A long calculation is like playing a computer game.
This is actually somewhat true, for the sort of computer games where you realize that you've gone down the wrong path and have to backtrack. In both cases you're trying to find your way through a maze of twisty little passages, all alike, from the beginning of the maze (the beginning of the game, or the state of having no knowledge) to the end of the maze (the end of the game, or the result of the computation). There are in both cases a small number of ways to succeed (to successfully reach the end of the game or the result of the computation), but usually more than one. (In the case of computation, "how many ways" there are to do a particular computation depends very strongly on what sorts of computations you consider to be "the same".) But there are a much larger number of ways to fail; the problem is to find a path to "success" in some reasonable amount of time.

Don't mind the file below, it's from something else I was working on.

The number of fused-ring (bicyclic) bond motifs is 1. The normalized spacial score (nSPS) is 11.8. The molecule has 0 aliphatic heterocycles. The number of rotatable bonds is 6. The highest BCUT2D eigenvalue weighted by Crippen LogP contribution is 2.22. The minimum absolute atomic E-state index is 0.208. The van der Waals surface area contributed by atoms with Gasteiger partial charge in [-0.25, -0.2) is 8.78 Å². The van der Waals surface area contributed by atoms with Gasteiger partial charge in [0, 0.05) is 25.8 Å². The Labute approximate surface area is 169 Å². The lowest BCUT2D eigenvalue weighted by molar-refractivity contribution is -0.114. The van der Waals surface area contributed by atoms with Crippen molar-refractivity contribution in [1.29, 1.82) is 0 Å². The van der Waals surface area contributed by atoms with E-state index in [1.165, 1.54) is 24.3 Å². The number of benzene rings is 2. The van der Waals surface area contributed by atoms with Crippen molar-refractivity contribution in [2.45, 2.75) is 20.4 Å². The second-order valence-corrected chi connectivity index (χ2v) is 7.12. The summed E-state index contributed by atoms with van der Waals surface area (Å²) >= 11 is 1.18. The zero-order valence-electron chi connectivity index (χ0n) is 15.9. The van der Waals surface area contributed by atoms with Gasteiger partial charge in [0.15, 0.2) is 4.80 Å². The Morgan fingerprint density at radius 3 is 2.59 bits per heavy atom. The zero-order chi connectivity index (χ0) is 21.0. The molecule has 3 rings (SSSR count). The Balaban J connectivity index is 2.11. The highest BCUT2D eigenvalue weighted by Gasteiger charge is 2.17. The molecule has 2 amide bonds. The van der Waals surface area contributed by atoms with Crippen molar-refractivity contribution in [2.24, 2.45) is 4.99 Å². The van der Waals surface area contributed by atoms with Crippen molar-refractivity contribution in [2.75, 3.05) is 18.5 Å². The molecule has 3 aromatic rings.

Neither breadth-first search (where one does all the possible one-step computations, then all the possible two-step computations, and so on) nor depth-first search (where one follows a computation to its logical end, and only then tries something else) are really practical in most cases; it feels like a lot of learning "how to do mathematics" is learning when to give up on one particular approach to a problem and try something completely different. And a large part of that is to get rid of the qualifier "all alike" in my title. If equations look "all alike", one has no way of knowing what to do; mathematical education is as much about developing a facility for knowing what sort of mathematical expressions are amenable to what sort of tools as it is about learning how to use those tools.